Over the past week, there was little change in interest rates on home loans. During the next week, more of the same is likely. Recently rising rates have helped the Federal Home Loan Banks’ earnings.
Conventional mortgages with conforming loan amounts used to finance the purchase of a single-family property had an average 30-year fixed rate of 4.77 percent in July.
The monthly average was up just a single basis point versus the preceding month.
But long-term mortgage rates have significantly increased versus July 2017, when they averaged 4.14 percent.
Reporting the rate was the Federal Housing Finance Agency, which derived its findings from a small survey of primary lenders.
As interest rates have been on the rise this year, the FHLBs have seen earnings improve by
$173 million during the first half of this year, according to Moody’s Investors Service. The net interest margin at the FHLBs rose 9 BPS to 0.47 percent.
Freddie Mac, which is regulated by FHFA, reported in its Primary Mortgage Market Survey for the week ended Aug. 30 that 30-year fixed rates averaged 4.52 percent. There wasn’t much change from 4.51 percent a week ago, but the 30 year has soared 70 BPS from a year earlier.
Mortgage Daily’s analysis of Treasury market data suggests that fixed rates could be approximately the same in next week’s survey from Freddie.
Less than half of panelists surveyed by Bankrate.com for the week Aug. 29 to Sept. 4 agreed with Mortgage Daily and predicted no change in mortgage rates over the next week. Forty percent foresaw an increase of at least 3 BPS, and 13 percent predicted a decline.
Freddie predicted in its August 2018 Economic & Housing Market Forecast that 30-year rates will average 4.6 percent this quarter and 4.8 percent in the fourth quarter.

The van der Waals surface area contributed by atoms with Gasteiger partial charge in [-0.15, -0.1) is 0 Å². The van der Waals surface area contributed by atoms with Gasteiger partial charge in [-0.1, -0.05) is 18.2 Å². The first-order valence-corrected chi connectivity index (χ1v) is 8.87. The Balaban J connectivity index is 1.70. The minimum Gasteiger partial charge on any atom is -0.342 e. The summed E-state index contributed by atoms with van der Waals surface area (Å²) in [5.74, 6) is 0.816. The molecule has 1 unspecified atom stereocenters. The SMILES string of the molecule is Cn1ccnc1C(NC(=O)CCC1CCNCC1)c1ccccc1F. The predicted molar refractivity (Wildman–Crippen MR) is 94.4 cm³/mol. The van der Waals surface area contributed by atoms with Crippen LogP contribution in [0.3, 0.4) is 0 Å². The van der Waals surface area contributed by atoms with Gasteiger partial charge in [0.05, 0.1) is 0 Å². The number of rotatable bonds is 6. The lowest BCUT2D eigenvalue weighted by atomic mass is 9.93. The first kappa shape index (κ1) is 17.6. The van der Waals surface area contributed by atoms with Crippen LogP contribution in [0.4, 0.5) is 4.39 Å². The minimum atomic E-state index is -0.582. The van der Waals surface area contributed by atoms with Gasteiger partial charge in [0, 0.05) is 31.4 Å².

Jumbo interest rates were
12 BPS higher than conforming rates in the U.S. Mortgage Market Index report for the week ended Aug. 24 from Mortgage Daily and OpenClose. The spread widened from 10 BPS a week prior.
At 3.97 percent, 15-year fixed rates in Freddie’s survey were a basis point lower than in the week ended Aug. 23. Fifteen-year rates were 55 BPS higher than 30-year rates, widening from 53 BPS a week ago.
Freddie reported that five-year, Treasury-indexed, hybrid adjustable-rate mortgages averaged 3.85 percent, 3 BPS higher than in the previous survey.
Hybrid ARMs are forecasted by Freddie to average 3.9 percent in the third quarter and 4.1 percent the following three months.
Interest rates on hybrid ARMs adjust based on the one-year Treasury note yield, which was closed Thursday at 2.47 percent, jumping 4 BPS from the prior Thursday, according to Treasury Department data.
The six-month London Interbank Offered Rate, which acts as an index for some legacy ARMs, was reported by Bankrate.com at 2.53 percent as of Wednesday, up 2 BPS from the preceding Wednesday.
Secured Overnight Financing Rate, which is set to replace LIBOR, was 1.93 percent as of yesterday, rising 3 BPS from seven days earlier, according to the Federal Reserve Bank of New York.
ARM share was 17.6 percent in the most-recent Mortgage Market Index report, thinner than a fifth a week previous.